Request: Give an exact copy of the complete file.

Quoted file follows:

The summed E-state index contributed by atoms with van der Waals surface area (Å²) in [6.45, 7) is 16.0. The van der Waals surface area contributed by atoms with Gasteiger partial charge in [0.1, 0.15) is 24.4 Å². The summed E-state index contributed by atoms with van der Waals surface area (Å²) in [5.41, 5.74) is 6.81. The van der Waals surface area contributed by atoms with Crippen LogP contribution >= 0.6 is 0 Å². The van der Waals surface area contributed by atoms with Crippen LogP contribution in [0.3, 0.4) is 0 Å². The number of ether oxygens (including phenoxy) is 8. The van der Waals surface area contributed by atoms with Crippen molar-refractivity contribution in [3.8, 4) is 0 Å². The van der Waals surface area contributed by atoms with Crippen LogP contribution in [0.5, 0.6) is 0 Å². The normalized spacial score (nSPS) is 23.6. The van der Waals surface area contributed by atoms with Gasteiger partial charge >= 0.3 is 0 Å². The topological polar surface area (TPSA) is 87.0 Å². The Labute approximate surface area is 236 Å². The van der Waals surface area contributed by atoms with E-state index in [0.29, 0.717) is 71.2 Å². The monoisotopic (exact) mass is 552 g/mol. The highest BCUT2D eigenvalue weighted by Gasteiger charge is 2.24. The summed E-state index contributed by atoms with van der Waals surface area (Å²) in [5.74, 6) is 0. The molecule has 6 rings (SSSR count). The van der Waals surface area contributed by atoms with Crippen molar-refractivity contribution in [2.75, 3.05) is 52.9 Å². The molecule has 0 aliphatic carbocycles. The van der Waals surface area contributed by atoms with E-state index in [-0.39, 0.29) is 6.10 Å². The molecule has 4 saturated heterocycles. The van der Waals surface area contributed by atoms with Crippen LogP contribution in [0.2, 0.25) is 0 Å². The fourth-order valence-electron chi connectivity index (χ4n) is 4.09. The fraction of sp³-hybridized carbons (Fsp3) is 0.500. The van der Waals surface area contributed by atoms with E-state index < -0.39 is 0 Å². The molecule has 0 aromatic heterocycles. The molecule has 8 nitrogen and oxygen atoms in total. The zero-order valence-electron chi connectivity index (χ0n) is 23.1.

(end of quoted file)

The summed E-state index contributed by atoms with van der Waals surface area (Å²) in [6.45, 7) is 16.0. The van der Waals surface area contributed by atoms with Gasteiger partial charge in [0.1, 0.15) is 24.4 Å². The summed E-state index contributed by atoms with van der Waals surface area (Å²) in [5.41, 5.74) is 6.81. The van der Waals surface area contributed by atoms with Crippen LogP contribution >= 0.6 is 0 Å². The van der Waals surface area contributed by atoms with Crippen LogP contribution in [0.3, 0.4) is 0 Å². The number of ether oxygens (including phenoxy) is 8. The van der Waals surface area contributed by atoms with Crippen molar-refractivity contribution in [3.8, 4) is 0 Å². The van der Waals surface area contributed by atoms with Crippen LogP contribution in [0.5, 0.6) is 0 Å². The normalized spacial score (nSPS) is 23.6. The van der Waals surface area contributed by atoms with Gasteiger partial charge >= 0.3 is 0 Å². The topological polar surface area (TPSA) is 87.0 Å². The Labute approximate surface area is 236 Å². The van der Waals surface area contributed by atoms with E-state index in [0.29, 0.717) is 71.2 Å². The monoisotopic (exact) mass is 552 g/mol. The highest BCUT2D eigenvalue weighted by Gasteiger charge is 2.24. The summed E-state index contributed by atoms with van der Waals surface area (Å²) in [5.74, 6) is 0. The molecule has 6 rings (SSSR count). The van der Waals surface area contributed by atoms with Crippen molar-refractivity contribution in [2.75, 3.05) is 52.9 Å². The molecule has 0 aliphatic carbocycles. The van der Waals surface area contributed by atoms with E-state index in [-0.39, 0.29) is 6.10 Å². The molecule has 4 saturated heterocycles. The van der Waals surface area contributed by atoms with Crippen LogP contribution in [0.2, 0.25) is 0 Å². The fourth-order valence-electron chi connectivity index (χ4n) is 4.09. The fraction of sp³-hybridized carbons (Fsp3) is 0.500. The van der Waals surface area contributed by atoms with E-state index < -0.39 is 0 Å². The molecule has 0 aromatic heterocycles. The molecule has 8 nitrogen and oxygen atoms in total. The zero-order valence-electron chi connectivity index (χ0n) is 23.1.